DOINews: I Am BLM: Joe Kurtak, Geologist, Anchorage Field Office

Last edited 09/05/2019

Note: "I Am BLM" stories feature Bureau of Land Management employees whose talents and backgrounds are as diverse as the landscapes and resources they manage under the BLM's complex and far-reaching mission.

Anchorage Field Office Geologist Joe Kurtak conducting mineral surveys on a remote mountaintop in Alaska.

BLM Anchorage Field Office geologist Joe Kurtak is in his element, conducting mineral surveys on Alaska's remote mountaintops. Photo by BLM.

Where do you work and how does your job help fulfill the BLM mission?

I'm a geologist at the Anchorage Field Office and currently work in the Mining Compliance and Mineral Materials programs. My job consists of authorizing and inspecting mining operations on federal mining claims and material sites (sand and gravel and crushed rock). Our group keeps tabs on approximately 39 claim owners and mining operations in a territory totaling 22 million acres across southern Alaska.

Our mission is to ensure that mining operations follow federal regulations and do not cause permanent damage to the fragile Alaskan environment. Many of these mines are small, family-owned operations, providing a livelihood for the owners. The majority are placer gold mines (gold mixed with gravel in a stream bed), which need water to separate the gold from the gravel. Many Alaskan rivers and streams are spawning habitat for salmon. We need to protect this crucial biological resource and, at the same time, allow mining to take place in an environmentally safe manner.

What previous experience or education prepared you for the job?

I grew up at the site of a tungsten mine in eastern California. This experience exposed me to the mining industry at an early age. As a result, I'm comfortable working around mining operations and miners, and know that mining provides a livelihood for many workers in this country.

Growing up in a mining environment led to an interest in the earth sciences and eventually to a master's degree in geology from Mackay School of Mines in Reno, Nevada. After college, I worked in mineral exploration for a few years before entering government service in 1980, first with the Bureau of Mines and, most recently, with the Bureau of Land Management. I ended up at the BLM in 1996 as they needed geologists when the Bureau of Mines was shuttered as an agency.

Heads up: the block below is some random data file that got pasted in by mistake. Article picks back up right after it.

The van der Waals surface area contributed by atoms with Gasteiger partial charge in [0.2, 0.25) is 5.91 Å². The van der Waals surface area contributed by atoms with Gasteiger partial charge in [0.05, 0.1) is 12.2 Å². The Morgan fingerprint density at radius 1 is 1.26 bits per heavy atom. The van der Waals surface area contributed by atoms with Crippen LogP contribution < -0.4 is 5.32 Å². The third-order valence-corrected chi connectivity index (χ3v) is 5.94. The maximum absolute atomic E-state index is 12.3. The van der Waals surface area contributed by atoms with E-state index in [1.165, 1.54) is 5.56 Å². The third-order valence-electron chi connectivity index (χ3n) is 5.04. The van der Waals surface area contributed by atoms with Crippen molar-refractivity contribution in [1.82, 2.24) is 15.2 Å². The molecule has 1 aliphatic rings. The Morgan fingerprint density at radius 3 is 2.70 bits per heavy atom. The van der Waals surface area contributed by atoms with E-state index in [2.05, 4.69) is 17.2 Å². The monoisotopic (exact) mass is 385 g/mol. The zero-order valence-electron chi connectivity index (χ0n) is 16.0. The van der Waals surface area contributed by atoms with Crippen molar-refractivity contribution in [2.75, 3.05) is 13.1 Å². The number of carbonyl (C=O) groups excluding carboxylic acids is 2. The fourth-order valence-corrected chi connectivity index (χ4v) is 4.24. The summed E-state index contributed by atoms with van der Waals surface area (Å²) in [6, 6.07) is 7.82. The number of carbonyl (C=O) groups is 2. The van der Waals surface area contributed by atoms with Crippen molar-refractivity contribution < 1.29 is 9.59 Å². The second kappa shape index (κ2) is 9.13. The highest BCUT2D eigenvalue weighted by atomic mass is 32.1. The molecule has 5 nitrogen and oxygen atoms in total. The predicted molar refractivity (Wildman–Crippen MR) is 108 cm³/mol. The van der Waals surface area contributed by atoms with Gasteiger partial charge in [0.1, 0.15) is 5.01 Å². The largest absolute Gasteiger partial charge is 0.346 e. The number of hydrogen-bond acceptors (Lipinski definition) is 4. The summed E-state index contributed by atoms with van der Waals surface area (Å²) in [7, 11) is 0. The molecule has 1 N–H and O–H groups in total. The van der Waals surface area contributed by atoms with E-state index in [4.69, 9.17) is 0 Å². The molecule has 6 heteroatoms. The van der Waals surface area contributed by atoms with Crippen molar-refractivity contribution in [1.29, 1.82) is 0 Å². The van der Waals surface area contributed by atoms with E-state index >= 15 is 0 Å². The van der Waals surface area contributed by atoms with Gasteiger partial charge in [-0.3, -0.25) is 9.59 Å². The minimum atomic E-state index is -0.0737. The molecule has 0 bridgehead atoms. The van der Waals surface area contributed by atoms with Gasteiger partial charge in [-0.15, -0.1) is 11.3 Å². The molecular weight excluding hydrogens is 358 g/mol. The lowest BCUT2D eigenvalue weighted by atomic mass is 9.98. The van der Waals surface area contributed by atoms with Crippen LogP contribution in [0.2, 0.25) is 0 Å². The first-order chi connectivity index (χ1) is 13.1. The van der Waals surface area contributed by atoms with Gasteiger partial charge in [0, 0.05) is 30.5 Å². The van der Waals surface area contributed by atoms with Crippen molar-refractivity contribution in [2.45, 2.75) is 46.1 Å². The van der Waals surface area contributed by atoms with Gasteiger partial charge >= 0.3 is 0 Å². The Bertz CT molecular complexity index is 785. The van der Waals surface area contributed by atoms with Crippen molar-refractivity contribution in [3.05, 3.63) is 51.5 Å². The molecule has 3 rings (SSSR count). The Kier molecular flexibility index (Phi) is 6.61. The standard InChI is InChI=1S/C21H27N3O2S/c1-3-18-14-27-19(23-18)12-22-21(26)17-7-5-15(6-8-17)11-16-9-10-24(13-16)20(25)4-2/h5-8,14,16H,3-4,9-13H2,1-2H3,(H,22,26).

Joe Kurtak inspects mining reclamation efforts at the NYAC Mine near Aniak, Alaska. (Photo by James Whitlock)
Joe Kurtak inspects mining reclamation efforts at the NYAC Mine near Aniak, Alaska. Photo by James Whitlock, BLM.

What is the best thing about your job?

The best thing about my job is that it allows me to travel to many remote parts of Alaska to observe a variety of mining operations and associated geology. I also enjoy working with the miners to help them pursue their livelihoods while protecting Alaska's fragile wild lands.

I find myself extremely lucky in that I've had a passion for geology, mining, and minerals since my youth. Even more so, I was fortunate to have had the opportunity to exercise this passion during 34 years of government service. This passion has fueled my geologic explorations and discoveries throughout my federal career.

Working for the BLM has also allowed me to pass on my passion for geology and mining to younger generations. I've made numerous presentations to school groups about the geology of Alaska, its mineral resources, and the importance of minerals in our everyday lives. It's a way of giving back after being so lucky in my career and life in general. I've also served as a field-going mentor to a number of seasonal and newly hired employees, sharing my knowledge and passion for Alaska geology and mining history.

Joe Kurtak and James Whitlock showing a group of kids in a classroom a rock exhibit
Joe Kurtak and colleague James Whitlock inspire future rock hounds at Copper Center School in eastern Alaska. Photo by Marnie Graham, BLM.

What is the most challenging part of your job?

Alaskans are known for their independent attitude, especially gold miners. The most challenging part of my job is working with the small group of miners who disregard regulations and do what they want without regard for the environment. There are times when I have to wear the black hat and tell miners they have to stop what they're doing. This has the potential to affect their livelihood, but there are times when it has to be done to avoid degradation of the environment.

What is an interesting or fun fact about yourself?

I've been a member of the National Ski Patrol for more than 30 years. I enjoy helping others in Alaska's sometimes unforgiving outdoor environment. I also give instruction in snow and avalanche safety. Many of the interpersonal and outdoor skills I learned through working with the BLM have been applied to my Ski Patrol activities. I'm also an avid runner, skier, and biker, and started an informal exercise group here at our Anchorage Office. There's a system of trails through the woods here which makes it easy to get outdoors, even though the Field Office can be one of the coldest spots in Anchorage during Alaska's long winters.

Joe Kurtak inspecting mineralized rocks in the Aklun Mountains of Alaska.
Joe Kurtak inspects mineralized rocks in the Aklun Mountains of Alaska. Photo by John Hoppe, BLM.

By: BLM National

Feb. 25, 2015

Was this page helpful?

Please provide a comment